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Lending a Helping Hand


Sheep farming has a long history in North Dakota. The January 1st, 1891 issue of the Jamestown Weekly Alert reported on several farmers who were adding sheep to their livestock. The newspaper felt that sheep farming had a future in the state, saying “anyone who does not believe that sheep farming will pay in North Dakota should visit the Buzzell Ranch in Mount Pleasant.” That same year, H. H. Perkins planned to drive a flock of 5,000 sheep to Minot for the North American Sheep Company. Governor Burke’s private secretary stated that western North Dakota was “grand country for sheep farming.”

But agriculture depends on the weather. 1910 was a devastating year for North Dakota’s neighbors in Montana. In that year, Montana suffered severe drought. Fires broke out primarily in the western portion of the state.

Montana was ablaze, and with fires also in Idaho, Oregon, and Washington, supplies and manpower for firefighting were in short supply. The Forest Service persuaded President Taft to deploy troops to augment the civilian firefighters. Eventually, 4,000 soldiers were called upon. Just when firefighters thought they had gained control, hurricane force winds swept through, fanning dying embers back to life. Trains raced to evacuate entire towns. Over 1,000 fires burned more than 3 million acres. At least 85 people were killed. Smoke from the fires clouded the skies as far as New England and even Greenland.

On this date in 1910, it was announced that trains started arriving in Sharon from Montana. They were transporting sheep out of the drought area. One train brought 4,000 sheep. Another unloaded 6,000, and more were on the way. With the help of North Dakota farmers, the sheep would graze in here until it was time to send them to market.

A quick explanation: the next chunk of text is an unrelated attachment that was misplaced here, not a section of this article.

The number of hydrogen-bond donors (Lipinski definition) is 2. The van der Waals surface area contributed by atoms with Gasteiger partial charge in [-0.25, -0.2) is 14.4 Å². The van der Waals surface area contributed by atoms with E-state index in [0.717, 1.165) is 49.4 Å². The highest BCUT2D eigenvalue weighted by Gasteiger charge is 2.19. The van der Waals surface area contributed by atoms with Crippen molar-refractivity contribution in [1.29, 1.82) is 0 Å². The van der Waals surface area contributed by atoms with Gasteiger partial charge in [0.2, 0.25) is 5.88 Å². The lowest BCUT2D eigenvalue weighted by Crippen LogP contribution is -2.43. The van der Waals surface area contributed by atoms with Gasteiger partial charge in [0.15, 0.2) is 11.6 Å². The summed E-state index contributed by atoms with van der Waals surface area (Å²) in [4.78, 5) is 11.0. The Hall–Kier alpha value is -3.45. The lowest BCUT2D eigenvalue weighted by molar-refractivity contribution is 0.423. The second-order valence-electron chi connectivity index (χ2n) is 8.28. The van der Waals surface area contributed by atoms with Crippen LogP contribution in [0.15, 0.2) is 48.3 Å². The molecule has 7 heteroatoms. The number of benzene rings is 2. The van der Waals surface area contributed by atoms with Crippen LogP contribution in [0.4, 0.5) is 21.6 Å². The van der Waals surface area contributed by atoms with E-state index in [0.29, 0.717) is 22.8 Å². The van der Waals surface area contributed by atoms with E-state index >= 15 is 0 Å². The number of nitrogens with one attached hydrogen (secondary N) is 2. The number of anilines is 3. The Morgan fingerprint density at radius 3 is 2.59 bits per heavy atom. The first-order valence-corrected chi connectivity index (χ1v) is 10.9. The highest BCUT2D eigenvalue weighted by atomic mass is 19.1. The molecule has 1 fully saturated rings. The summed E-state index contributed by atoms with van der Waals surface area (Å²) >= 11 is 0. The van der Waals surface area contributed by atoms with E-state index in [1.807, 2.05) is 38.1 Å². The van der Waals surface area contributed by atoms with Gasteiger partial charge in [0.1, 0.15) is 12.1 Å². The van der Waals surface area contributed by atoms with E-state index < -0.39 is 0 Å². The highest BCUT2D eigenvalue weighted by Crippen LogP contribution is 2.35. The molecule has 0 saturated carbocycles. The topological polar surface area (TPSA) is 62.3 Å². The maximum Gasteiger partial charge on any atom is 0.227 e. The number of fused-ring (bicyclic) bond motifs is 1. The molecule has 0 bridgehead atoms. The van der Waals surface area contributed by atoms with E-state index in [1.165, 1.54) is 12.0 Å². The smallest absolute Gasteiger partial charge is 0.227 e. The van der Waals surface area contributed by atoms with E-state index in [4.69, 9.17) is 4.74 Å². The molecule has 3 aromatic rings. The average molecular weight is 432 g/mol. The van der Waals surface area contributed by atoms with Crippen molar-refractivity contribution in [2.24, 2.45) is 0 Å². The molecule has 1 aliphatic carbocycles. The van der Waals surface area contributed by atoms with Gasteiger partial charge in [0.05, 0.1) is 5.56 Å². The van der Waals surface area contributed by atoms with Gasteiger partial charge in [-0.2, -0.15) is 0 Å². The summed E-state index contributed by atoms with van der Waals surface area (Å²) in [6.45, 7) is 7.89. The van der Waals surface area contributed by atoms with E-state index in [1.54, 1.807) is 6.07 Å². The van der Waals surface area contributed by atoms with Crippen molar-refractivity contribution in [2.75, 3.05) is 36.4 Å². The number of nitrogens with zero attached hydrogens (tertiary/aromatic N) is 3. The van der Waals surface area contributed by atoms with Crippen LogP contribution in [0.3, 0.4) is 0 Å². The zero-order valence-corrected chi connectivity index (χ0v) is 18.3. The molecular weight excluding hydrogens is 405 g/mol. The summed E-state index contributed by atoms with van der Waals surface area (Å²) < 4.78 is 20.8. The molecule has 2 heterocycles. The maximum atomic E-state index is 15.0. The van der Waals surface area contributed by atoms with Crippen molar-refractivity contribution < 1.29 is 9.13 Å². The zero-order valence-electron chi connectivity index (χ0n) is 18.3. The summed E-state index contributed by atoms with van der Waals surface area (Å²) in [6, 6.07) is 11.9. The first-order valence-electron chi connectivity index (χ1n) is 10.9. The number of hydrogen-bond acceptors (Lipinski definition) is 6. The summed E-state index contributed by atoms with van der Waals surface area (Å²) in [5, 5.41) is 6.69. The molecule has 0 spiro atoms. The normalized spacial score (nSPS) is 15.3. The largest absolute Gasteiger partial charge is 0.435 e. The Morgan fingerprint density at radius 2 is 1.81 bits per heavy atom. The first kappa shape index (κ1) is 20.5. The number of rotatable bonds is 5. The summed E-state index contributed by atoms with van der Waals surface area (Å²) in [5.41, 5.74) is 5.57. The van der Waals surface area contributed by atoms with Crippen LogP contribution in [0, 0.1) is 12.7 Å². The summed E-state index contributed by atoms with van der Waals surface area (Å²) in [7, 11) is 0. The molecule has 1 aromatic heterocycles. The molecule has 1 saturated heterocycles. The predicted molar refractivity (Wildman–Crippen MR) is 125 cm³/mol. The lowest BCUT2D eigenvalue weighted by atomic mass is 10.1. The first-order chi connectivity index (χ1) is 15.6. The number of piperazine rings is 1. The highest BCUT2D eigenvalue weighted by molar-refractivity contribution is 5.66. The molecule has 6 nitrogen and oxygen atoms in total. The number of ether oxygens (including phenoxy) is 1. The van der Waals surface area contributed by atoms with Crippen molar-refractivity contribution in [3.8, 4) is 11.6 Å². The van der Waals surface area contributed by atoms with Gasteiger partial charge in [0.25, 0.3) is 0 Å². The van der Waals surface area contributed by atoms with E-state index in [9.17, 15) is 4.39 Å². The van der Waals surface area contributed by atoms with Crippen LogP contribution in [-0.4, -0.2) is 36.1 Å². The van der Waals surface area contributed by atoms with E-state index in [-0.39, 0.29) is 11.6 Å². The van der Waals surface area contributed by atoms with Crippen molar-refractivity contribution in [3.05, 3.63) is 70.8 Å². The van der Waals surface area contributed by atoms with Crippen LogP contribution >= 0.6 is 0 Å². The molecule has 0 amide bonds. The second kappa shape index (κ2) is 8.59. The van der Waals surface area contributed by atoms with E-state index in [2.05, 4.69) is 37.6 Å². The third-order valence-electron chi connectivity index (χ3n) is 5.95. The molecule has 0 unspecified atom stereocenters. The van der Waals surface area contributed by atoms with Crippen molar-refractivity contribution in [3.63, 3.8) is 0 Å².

The kindness of the North Dakota farmers was repaid in 1936 when the state fell into drought. Photographs of the period show livestock being shipped to greener pastures in Montana.

And the animals were not the only ones suffering. One picture taken for the Resettlement Administration shows people labeled “drought refugees” who had traveled to Montana looking for relief. It was another case of neighbors helping neighbors.

Dakota Datebook written by Carole Butcher


Hope Pioneer. “County News.” 29 September, 1910, Page 2.

Jamestown Weekly Alert. “Windsor and Mount Pleasant Notes.” Page 1.

Bismarck Weekly Tribune. “Capehart’s Views.” 12 June, 1891, Page 8.

The Forest History Society. “The 1910 Fires.” "http://www.foresthistory.org/ASPNET/Policy/Fire/FamousFires/1910Fires.aspx" http://www.foresthistory.org/ASPNET/Policy/Fire/FamousFires/1910Fires.aspx Accessed 29 August, 2017.

Only in Your State. “19 Rare Photos of North Dakota Farming.”
Accessed 29 August, 2017.

Pinterest. “Explore Resettlement Administration.”
Accessed 29 August, 2017.